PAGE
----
SCHWARZENEGGER: A big money movie, and of course it's really great, now looking at the last three days and seeing how it's all coming in again, and it's very -- it's huge, the movie, and it's success for them. I'm very happy about that.

KING: When you saw the script, and this is always the most difficult thing any actor faces, did you like it right away? Did you say, boy, I want to do this?

SCHWARZENEGGER: Well, interestingly enough, I loved the concept of the film, because the script was only half-written at the time when I was approached, so I loved the concept and I liked the idea. When I did some research, I realized that there weren't really any other scripts or any other movies that were about to be made about the millennium. This was the only movie that dealt with the subject of millennium, and here we're going from one millennium to the next, and it's the only movie out there, and it's you know, and I thought it was great because there is such a kind of franticness around the world among so many people about the subject on what is going to happen on...


SCHWARZENEGGER: Is it Y2K, is it going to be the end of civilization? Is there going to be a massive earthquake? People run the survivors stores, as you know, buy extra food and store, extra water. People go to gun stores and buy themselves arms and all this, you know, to protect themselves. I don't know from what, but protect themselves. So what we were basically were saying, what the script was saying is wait a minute, here is another idea of what could happen. It could be the return of Satan, and so it becomes then a really a rollercoaster ride, a ticket ride. It's huge.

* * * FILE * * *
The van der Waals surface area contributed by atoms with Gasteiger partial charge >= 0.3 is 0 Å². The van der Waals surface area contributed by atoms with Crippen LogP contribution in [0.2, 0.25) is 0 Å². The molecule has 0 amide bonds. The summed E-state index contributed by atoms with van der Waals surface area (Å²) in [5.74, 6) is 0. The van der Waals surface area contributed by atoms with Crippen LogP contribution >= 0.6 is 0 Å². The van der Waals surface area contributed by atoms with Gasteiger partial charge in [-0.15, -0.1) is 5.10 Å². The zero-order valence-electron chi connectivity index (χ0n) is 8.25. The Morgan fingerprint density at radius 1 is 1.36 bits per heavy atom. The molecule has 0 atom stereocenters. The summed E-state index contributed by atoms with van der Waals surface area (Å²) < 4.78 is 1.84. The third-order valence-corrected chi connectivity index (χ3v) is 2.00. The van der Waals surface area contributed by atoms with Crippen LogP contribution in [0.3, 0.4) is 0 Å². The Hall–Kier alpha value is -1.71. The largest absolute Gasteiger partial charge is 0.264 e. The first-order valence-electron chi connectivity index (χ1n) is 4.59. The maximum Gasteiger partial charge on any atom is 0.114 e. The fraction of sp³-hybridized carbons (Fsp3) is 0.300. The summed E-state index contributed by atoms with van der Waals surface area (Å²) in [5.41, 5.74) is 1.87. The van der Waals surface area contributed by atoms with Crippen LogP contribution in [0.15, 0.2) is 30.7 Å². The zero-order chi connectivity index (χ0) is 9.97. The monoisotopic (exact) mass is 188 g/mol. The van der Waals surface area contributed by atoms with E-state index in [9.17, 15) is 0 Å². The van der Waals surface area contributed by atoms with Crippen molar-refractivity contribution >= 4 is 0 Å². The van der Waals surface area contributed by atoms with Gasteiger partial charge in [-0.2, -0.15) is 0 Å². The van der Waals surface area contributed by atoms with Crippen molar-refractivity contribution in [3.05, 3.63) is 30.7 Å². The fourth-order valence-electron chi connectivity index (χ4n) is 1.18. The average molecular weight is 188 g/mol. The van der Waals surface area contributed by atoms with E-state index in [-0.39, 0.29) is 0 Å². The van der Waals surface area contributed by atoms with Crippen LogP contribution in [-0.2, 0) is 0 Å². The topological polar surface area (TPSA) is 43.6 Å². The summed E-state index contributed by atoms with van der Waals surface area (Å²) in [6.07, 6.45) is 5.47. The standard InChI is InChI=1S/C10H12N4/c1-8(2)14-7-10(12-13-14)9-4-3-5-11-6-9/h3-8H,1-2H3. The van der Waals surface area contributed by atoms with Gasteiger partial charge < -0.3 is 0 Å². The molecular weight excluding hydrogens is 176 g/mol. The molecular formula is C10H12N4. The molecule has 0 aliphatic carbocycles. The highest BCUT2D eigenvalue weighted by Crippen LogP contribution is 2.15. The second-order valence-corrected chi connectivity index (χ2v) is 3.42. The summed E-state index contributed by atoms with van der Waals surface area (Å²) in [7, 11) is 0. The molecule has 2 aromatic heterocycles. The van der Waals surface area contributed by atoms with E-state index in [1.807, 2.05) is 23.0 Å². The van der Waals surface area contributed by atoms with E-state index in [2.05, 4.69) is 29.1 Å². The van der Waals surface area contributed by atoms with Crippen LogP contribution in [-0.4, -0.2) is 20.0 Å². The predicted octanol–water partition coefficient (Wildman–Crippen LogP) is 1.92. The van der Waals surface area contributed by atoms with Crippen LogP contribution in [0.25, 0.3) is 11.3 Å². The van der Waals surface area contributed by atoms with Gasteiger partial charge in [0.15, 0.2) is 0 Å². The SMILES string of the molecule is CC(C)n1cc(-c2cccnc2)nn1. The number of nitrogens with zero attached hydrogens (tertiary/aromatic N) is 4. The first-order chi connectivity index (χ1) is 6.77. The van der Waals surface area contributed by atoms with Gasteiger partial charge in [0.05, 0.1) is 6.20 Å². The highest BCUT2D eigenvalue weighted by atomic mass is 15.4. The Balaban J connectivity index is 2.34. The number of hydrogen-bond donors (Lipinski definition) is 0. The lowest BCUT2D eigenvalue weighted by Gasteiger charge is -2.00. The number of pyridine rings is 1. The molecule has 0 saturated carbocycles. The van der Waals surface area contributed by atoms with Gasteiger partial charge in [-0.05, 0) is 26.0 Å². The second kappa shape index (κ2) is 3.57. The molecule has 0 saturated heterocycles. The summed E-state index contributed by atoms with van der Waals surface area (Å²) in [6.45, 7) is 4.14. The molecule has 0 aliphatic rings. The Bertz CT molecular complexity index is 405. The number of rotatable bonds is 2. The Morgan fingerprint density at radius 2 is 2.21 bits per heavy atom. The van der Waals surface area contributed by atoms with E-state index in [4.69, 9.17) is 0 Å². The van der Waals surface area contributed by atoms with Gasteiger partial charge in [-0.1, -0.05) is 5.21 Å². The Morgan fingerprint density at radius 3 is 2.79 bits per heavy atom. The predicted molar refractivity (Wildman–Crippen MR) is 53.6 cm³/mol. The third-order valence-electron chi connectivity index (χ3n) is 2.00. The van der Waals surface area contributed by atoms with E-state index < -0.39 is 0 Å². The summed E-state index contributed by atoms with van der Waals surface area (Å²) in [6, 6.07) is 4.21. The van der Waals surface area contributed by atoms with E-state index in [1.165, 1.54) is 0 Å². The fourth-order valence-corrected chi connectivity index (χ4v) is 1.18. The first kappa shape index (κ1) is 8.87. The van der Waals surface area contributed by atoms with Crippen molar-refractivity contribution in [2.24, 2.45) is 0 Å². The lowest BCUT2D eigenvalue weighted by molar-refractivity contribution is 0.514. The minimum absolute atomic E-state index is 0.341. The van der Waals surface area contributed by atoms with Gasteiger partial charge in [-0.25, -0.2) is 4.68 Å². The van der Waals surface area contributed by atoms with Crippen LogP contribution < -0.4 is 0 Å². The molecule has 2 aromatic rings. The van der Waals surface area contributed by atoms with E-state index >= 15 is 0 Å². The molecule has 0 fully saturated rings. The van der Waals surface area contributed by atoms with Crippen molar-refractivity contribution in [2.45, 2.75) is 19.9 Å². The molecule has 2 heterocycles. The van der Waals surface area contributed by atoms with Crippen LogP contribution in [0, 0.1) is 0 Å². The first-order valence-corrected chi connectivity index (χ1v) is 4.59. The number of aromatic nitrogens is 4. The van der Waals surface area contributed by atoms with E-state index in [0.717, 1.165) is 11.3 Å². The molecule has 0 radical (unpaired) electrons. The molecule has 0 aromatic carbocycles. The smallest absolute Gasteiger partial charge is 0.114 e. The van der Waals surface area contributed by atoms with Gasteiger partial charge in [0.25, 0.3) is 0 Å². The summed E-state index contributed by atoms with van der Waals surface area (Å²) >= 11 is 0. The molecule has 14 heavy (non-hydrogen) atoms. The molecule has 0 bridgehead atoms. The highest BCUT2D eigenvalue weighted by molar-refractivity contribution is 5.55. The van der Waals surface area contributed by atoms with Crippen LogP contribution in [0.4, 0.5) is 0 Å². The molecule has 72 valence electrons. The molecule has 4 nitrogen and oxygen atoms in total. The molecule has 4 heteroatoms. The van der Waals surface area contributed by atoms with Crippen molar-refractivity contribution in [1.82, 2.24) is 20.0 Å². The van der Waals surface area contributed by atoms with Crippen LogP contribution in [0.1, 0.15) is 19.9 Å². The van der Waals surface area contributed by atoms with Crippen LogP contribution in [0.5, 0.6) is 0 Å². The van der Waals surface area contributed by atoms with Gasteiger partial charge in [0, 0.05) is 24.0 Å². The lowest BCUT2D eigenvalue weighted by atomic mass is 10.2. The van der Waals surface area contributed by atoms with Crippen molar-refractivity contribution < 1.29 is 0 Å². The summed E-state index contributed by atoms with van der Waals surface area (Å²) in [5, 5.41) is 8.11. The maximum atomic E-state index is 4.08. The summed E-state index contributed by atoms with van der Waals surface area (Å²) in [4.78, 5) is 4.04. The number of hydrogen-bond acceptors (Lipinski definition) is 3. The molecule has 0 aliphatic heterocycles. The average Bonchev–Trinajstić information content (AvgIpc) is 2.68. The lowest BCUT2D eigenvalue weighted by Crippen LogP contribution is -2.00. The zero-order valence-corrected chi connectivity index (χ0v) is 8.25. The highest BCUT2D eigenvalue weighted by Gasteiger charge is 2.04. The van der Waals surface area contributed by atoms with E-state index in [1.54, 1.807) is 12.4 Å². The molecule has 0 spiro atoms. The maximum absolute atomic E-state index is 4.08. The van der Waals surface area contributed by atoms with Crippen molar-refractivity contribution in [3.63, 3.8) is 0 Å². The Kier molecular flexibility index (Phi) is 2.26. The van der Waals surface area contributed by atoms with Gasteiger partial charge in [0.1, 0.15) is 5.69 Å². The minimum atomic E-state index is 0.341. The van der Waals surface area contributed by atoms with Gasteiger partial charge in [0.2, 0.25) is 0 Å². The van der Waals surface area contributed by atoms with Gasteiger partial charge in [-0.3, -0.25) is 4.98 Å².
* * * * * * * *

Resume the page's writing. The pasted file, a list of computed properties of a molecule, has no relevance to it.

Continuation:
KING: As you watch yourself over your life, do you see yourself better and better all the time? Are you your own severest critic?

SCHWARZENEGGER: Oh, yes. I see -- in my bodybuilding days already, I was very tough on myself. Even on the day after competition, after I've won, I've looked at myself in the mirror and said, how does this body ever win anything? I was very critical, and perfectionist, and today is the same thing. I look at the movies in a very critical way, and you know, every time I do a movie, I get better in my performance. And also it's a lot to do with the director. I think that Peter Hines, who directed this movies, was really an extraordinary director, very sensitive, really worked hard with the actors and prepped really well, believed in rehearsals.

KING: He's done a lot of non-action.

SCHWARZENEGGER: He's done a lot of non-action movies, and also this was the first time for him to work on a big budget movie like this, because he's done movies that cost maybe $20, $30, $40 million. But here was the first time -- I remember the first meeting that he came in, and he says, well, what's the budget here? And we said, well, we have $100 million to play around with. He was like in a state of shock.

KING: How does that affect a director? You've directed. What's it like to have?

SCHWARZENEGGER: It is overwhelming, I think, for a director, because it's really scary when you have all this money and you have to make these decisions, but our movie was very complicated, because, as you know, we have so many visual effects in there, so many special effects, and from an acting point of also, that's very difficult, because you're acting a lot of times against something that isn't really there, that's done in post-production.

KING: The movie is "End of Days," it's currently showing everywhere. We'll be back with some more moments with Arnold Schwarzenegger. Don't go away.


SCHWARZENEGGER: The man that is failing the people more than anyone is Gray Davis. He's failing them terribly, and this is why he needs to be recalled. And this is why I'm going to run for governor.